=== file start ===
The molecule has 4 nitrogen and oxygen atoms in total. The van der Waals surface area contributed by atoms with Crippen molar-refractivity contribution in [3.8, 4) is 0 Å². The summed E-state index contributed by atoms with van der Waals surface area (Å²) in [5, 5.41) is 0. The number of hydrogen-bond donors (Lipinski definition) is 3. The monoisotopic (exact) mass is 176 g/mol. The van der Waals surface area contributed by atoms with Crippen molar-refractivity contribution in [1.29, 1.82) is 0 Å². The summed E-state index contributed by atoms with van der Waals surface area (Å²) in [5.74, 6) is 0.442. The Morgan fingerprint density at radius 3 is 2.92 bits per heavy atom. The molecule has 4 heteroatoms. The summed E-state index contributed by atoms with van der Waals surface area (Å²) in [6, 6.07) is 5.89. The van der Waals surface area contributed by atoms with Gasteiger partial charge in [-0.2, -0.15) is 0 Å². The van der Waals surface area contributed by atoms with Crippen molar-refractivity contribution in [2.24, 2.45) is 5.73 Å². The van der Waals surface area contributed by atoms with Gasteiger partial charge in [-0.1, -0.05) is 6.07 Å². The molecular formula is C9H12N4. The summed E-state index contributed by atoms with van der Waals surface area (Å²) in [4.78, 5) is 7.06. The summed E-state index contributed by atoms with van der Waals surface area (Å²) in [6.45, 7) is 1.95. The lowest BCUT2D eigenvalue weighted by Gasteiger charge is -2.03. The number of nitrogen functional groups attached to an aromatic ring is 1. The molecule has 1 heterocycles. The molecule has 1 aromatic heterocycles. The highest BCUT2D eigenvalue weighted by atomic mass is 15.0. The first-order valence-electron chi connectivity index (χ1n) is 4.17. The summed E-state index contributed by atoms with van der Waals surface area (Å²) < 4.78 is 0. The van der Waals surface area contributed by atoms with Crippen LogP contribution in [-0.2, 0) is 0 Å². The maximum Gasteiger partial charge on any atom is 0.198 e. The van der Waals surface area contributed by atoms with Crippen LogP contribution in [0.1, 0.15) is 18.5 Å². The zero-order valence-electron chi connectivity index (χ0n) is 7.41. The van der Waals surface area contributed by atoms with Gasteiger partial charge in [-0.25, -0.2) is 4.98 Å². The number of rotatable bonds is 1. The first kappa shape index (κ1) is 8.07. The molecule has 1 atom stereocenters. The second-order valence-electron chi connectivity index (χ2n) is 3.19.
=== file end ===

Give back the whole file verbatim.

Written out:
The molecule has 4 nitrogen and oxygen atoms in total. The van der Waals surface area contributed by atoms with Crippen molar-refractivity contribution in [3.8, 4) is 0 Å². The summed E-state index contributed by atoms with van der Waals surface area (Å²) in [5, 5.41) is 0. The number of hydrogen-bond donors (Lipinski definition) is 3. The monoisotopic (exact) mass is 176 g/mol. The van der Waals surface area contributed by atoms with Crippen molar-refractivity contribution in [1.29, 1.82) is 0 Å². The summed E-state index contributed by atoms with van der Waals surface area (Å²) in [5.74, 6) is 0.442. The Morgan fingerprint density at radius 3 is 2.92 bits per heavy atom. The molecule has 4 heteroatoms. The summed E-state index contributed by atoms with van der Waals surface area (Å²) in [6, 6.07) is 5.89. The van der Waals surface area contributed by atoms with Gasteiger partial charge in [-0.2, -0.15) is 0 Å². The van der Waals surface area contributed by atoms with Crippen molar-refractivity contribution in [2.24, 2.45) is 5.73 Å². The van der Waals surface area contributed by atoms with Gasteiger partial charge in [-0.1, -0.05) is 6.07 Å². The molecular formula is C9H12N4. The summed E-state index contributed by atoms with van der Waals surface area (Å²) in [4.78, 5) is 7.06. The summed E-state index contributed by atoms with van der Waals surface area (Å²) in [6.45, 7) is 1.95. The lowest BCUT2D eigenvalue weighted by Gasteiger charge is -2.03. The number of nitrogen functional groups attached to an aromatic ring is 1. The molecule has 1 heterocycles. The molecule has 1 aromatic heterocycles. The highest BCUT2D eigenvalue weighted by atomic mass is 15.0. The first-order valence-electron chi connectivity index (χ1n) is 4.17. The summed E-state index contributed by atoms with van der Waals surface area (Å²) < 4.78 is 0. The van der Waals surface area contributed by atoms with Crippen LogP contribution in [-0.2, 0) is 0 Å². The maximum Gasteiger partial charge on any atom is 0.198 e. The van der Waals surface area contributed by atoms with Crippen LogP contribution in [0.1, 0.15) is 18.5 Å². The zero-order valence-electron chi connectivity index (χ0n) is 7.41. The van der Waals surface area contributed by atoms with Gasteiger partial charge in [-0.25, -0.2) is 4.98 Å². The number of rotatable bonds is 1. The first kappa shape index (κ1) is 8.07. The molecule has 1 atom stereocenters. The second-order valence-electron chi connectivity index (χ2n) is 3.19.